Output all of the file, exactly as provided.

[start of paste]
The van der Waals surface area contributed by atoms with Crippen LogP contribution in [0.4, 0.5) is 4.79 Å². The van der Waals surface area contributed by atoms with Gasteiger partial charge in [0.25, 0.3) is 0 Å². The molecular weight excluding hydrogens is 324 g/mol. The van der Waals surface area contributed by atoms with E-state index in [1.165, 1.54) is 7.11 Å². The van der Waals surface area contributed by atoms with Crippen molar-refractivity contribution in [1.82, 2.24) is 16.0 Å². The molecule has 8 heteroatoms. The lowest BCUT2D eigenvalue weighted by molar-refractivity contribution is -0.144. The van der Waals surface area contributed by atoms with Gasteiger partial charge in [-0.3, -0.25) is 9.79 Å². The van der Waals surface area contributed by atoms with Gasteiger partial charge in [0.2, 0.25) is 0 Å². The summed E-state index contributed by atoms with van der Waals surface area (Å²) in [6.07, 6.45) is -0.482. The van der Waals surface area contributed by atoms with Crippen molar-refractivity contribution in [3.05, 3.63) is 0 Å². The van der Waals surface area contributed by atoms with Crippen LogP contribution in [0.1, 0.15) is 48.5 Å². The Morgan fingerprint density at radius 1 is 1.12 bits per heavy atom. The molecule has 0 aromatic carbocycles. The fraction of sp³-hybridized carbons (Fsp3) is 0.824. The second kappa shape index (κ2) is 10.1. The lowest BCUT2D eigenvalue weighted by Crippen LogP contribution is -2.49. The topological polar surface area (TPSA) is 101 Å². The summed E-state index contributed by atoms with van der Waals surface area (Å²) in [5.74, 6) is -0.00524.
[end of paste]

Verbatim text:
The van der Waals surface area contributed by atoms with Crippen LogP contribution in [0.4, 0.5) is 4.79 Å². The van der Waals surface area contributed by atoms with Gasteiger partial charge in [0.25, 0.3) is 0 Å². The molecular weight excluding hydrogens is 324 g/mol. The van der Waals surface area contributed by atoms with E-state index in [1.165, 1.54) is 7.11 Å². The van der Waals surface area contributed by atoms with Crippen molar-refractivity contribution in [1.82, 2.24) is 16.0 Å². The molecule has 8 heteroatoms. The lowest BCUT2D eigenvalue weighted by molar-refractivity contribution is -0.144. The van der Waals surface area contributed by atoms with Gasteiger partial charge in [-0.3, -0.25) is 9.79 Å². The van der Waals surface area contributed by atoms with Gasteiger partial charge in [0.2, 0.25) is 0 Å². The summed E-state index contributed by atoms with van der Waals surface area (Å²) in [6.07, 6.45) is -0.482. The van der Waals surface area contributed by atoms with Crippen molar-refractivity contribution in [3.05, 3.63) is 0 Å². The van der Waals surface area contributed by atoms with Crippen LogP contribution in [0.1, 0.15) is 48.5 Å². The Morgan fingerprint density at radius 1 is 1.12 bits per heavy atom. The molecule has 0 aromatic carbocycles. The fraction of sp³-hybridized carbons (Fsp3) is 0.824. The second kappa shape index (κ2) is 10.1. The lowest BCUT2D eigenvalue weighted by Crippen LogP contribution is -2.49. The topological polar surface area (TPSA) is 101 Å². The summed E-state index contributed by atoms with van der Waals surface area (Å²) in [5.74, 6) is -0.00524.